A History of the Classical Greek World, 478 - 323 BC (Blackwell History of the Ancient World)

A History of the Classical Greek World, 478 - 323 BC (Blackwell History of the Ancient World)

P. J. Rhodes

Language: English

Pages: 405

ISBN: 0631225641

Format: PDF / Kindle (mobi) / ePub


This book gives an accessible account of classical Greek history, from the aftermath of the Persian Wars in 478 BC to the death of Alexander the Great in 323 BC. The author describes the years which witnessed the flourishing of democracy in Athens; the establishment of the Athenian empire; the Peloponnesian War, which involved the whole Greek world; the development of Macedonian power under Philip II; and the conquests of Alexander the Great. His account combines narrative with analysis, and deals with major social, economic and cultural developments as well as political and military events. Rhodes details the evidence on which his narrative is based, which includes inscriptions, coins and material remains, and outlines the considerations, which have to be borne in mind in using this evidence.

 

 

 

 

 

 

 

 

 

 

 

 

 

 

 

 

 

 

whatever its other merits, it was in breach of the amnesty of 403; later it was extended to allow other grounds for dismissal. There was a major change in the trial of private suits, those in which only the injured party could prosecute. In the fifth century the smaller cases had been decided locally by the thirty dikastai kata demous , the larger by a jury in the same way as public suits (cf. pp. 60, 65). But in the last years of the Peloponnesian War the dikastai kata demous stopped travelling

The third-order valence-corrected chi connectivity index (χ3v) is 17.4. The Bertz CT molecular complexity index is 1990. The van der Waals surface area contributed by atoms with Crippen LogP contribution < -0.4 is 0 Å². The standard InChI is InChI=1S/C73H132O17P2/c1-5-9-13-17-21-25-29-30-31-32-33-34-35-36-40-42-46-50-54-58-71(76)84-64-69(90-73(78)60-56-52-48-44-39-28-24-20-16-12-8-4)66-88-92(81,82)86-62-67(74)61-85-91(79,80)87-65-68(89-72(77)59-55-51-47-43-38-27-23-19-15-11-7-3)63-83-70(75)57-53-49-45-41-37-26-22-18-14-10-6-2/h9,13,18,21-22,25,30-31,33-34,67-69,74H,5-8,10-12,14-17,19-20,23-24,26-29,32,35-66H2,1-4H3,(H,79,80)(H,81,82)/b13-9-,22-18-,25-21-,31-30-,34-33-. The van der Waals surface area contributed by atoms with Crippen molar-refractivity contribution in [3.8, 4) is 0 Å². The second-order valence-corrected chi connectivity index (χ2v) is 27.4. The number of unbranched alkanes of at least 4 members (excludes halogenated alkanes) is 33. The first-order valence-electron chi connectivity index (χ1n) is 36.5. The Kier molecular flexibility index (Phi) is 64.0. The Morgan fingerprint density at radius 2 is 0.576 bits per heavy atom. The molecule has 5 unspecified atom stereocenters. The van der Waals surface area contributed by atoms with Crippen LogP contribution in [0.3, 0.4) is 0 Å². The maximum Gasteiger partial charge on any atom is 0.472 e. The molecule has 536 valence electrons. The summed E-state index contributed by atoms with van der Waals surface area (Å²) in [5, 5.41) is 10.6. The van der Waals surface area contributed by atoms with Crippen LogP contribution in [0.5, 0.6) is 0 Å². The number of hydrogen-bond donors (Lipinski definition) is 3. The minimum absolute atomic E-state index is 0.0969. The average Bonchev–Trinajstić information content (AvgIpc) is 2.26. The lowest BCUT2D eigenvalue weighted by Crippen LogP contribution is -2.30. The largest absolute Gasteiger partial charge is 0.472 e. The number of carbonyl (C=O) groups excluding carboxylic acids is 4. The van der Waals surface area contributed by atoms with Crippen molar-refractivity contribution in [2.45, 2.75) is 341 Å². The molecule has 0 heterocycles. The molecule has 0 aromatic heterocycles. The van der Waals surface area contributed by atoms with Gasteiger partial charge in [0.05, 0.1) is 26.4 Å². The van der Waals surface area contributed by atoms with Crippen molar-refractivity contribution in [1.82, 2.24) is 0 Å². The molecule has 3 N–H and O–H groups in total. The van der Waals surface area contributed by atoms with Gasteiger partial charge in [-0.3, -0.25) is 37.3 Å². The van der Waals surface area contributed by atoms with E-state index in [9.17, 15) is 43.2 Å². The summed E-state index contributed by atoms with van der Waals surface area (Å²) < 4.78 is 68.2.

have supposed that he merely wanted to unify court ceremonial and, since he was in Asia, to follow the Asiatic model. It is not Ill. 32 Treasury relief at Persepolis, showing the King receiving proskynesis. � The Oriental Institute Museum, University of Chicago credible that Alexander thought those who performed proskynesis were worshipping him as a god; but he was increasingly seeing himself as somebody special and as the son of Zeus; probably the east was going to his head and he liked being

his reference to Callias’ presence at Susa ‘on some other business’: VII. 151), though it would be highly relevant to his theme of conflict between Greece and Persia; and it is not mentioned by Thucydides, though it would be highly relevant to his sketch of the growth of Athenian power, and when Persia supports Samos against Athens (cf. p. 73) he does not suggest that a treaty is being broken. Most scholars have been sufficiently impressed by the later evidence to believe in a treaty. It is clear

a fort in Attica in 413 (VII. 27. v: cf. pp. 147–8). In 431 there may have been in the region of 100,000 slaves (of both sexes), and probably only the poorest citizens and metics would not own any. The total population of Attica may have been in the region of 300,000-400,000. The adult male citizens were dependent on the women, children, metics and slaves to the extent that they could not have devoted so much time to public life if there had not been others to work for them while they were

remains of the Athens he knew that it was even more powerful than it actually was (I. 10. ii) - but it is not likely that in 479 there had been an undertaking to leave in ruins as a war memorial temples which the Persians had destroyed (cf. p. 17). But on Delos, no longer the centre of the Delian League, work on a new temple of Apollo was broken off about the middle of the century. Plutarch devotes a substantial section of his Pericles (12-14) to this building programme. Pericles’ opponents

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